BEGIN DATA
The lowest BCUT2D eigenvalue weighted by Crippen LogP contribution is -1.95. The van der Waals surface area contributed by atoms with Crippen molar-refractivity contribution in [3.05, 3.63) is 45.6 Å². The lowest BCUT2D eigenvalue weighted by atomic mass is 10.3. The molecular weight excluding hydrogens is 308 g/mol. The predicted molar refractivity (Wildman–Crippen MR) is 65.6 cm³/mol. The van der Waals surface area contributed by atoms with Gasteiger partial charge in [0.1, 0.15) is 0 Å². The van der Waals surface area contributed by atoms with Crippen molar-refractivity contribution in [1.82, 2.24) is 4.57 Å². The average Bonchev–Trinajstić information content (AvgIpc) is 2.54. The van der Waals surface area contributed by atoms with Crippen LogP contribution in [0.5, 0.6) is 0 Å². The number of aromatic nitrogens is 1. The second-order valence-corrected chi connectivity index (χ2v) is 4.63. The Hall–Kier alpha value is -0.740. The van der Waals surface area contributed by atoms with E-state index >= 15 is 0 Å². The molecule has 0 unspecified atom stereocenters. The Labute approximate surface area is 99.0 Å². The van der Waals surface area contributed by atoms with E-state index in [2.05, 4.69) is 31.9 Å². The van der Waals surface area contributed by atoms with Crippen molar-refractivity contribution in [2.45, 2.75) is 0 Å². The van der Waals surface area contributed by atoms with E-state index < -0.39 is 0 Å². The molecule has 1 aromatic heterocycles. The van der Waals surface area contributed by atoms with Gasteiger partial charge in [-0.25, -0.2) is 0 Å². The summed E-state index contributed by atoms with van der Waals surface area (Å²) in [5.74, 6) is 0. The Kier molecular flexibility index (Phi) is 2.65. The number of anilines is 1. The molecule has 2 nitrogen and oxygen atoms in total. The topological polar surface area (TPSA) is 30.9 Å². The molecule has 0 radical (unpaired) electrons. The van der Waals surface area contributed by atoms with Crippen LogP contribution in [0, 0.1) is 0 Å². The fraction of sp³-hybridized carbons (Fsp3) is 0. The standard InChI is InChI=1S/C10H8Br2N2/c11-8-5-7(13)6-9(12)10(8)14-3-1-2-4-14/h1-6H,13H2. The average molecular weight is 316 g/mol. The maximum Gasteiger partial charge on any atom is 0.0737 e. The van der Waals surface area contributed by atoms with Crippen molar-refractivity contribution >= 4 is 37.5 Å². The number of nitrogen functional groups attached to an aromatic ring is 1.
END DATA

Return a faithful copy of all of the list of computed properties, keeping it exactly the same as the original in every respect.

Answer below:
The lowest BCUT2D eigenvalue weighted by Crippen LogP contribution is -1.95. The van der Waals surface area contributed by atoms with Crippen molar-refractivity contribution in [3.05, 3.63) is 45.6 Å². The lowest BCUT2D eigenvalue weighted by atomic mass is 10.3. The molecular weight excluding hydrogens is 308 g/mol. The predicted molar refractivity (Wildman–Crippen MR) is 65.6 cm³/mol. The van der Waals surface area contributed by atoms with Gasteiger partial charge in [0.1, 0.15) is 0 Å². The van der Waals surface area contributed by atoms with Crippen molar-refractivity contribution in [1.82, 2.24) is 4.57 Å². The average Bonchev–Trinajstić information content (AvgIpc) is 2.54. The van der Waals surface area contributed by atoms with Crippen LogP contribution in [0.5, 0.6) is 0 Å². The number of aromatic nitrogens is 1. The second-order valence-corrected chi connectivity index (χ2v) is 4.63. The Hall–Kier alpha value is -0.740. The van der Waals surface area contributed by atoms with E-state index >= 15 is 0 Å². The molecule has 0 unspecified atom stereocenters. The Labute approximate surface area is 99.0 Å². The van der Waals surface area contributed by atoms with E-state index in [2.05, 4.69) is 31.9 Å². The van der Waals surface area contributed by atoms with Crippen molar-refractivity contribution in [2.45, 2.75) is 0 Å². The van der Waals surface area contributed by atoms with E-state index < -0.39 is 0 Å². The molecule has 1 aromatic heterocycles. The van der Waals surface area contributed by atoms with Gasteiger partial charge in [-0.25, -0.2) is 0 Å². The summed E-state index contributed by atoms with van der Waals surface area (Å²) in [5.74, 6) is 0. The Kier molecular flexibility index (Phi) is 2.65. The number of anilines is 1. The molecule has 2 nitrogen and oxygen atoms in total. The topological polar surface area (TPSA) is 30.9 Å². The molecule has 0 radical (unpaired) electrons. The van der Waals surface area contributed by atoms with Crippen LogP contribution in [0, 0.1) is 0 Å². The fraction of sp³-hybridized carbons (Fsp3) is 0. The standard InChI is InChI=1S/C10H8Br2N2/c11-8-5-7(13)6-9(12)10(8)14-3-1-2-4-14/h1-6H,13H2. The average molecular weight is 316 g/mol. The maximum Gasteiger partial charge on any atom is 0.0737 e. The van der Waals surface area contributed by atoms with Crippen molar-refractivity contribution >= 4 is 37.5 Å². The number of nitrogen functional groups attached to an aromatic ring is 1.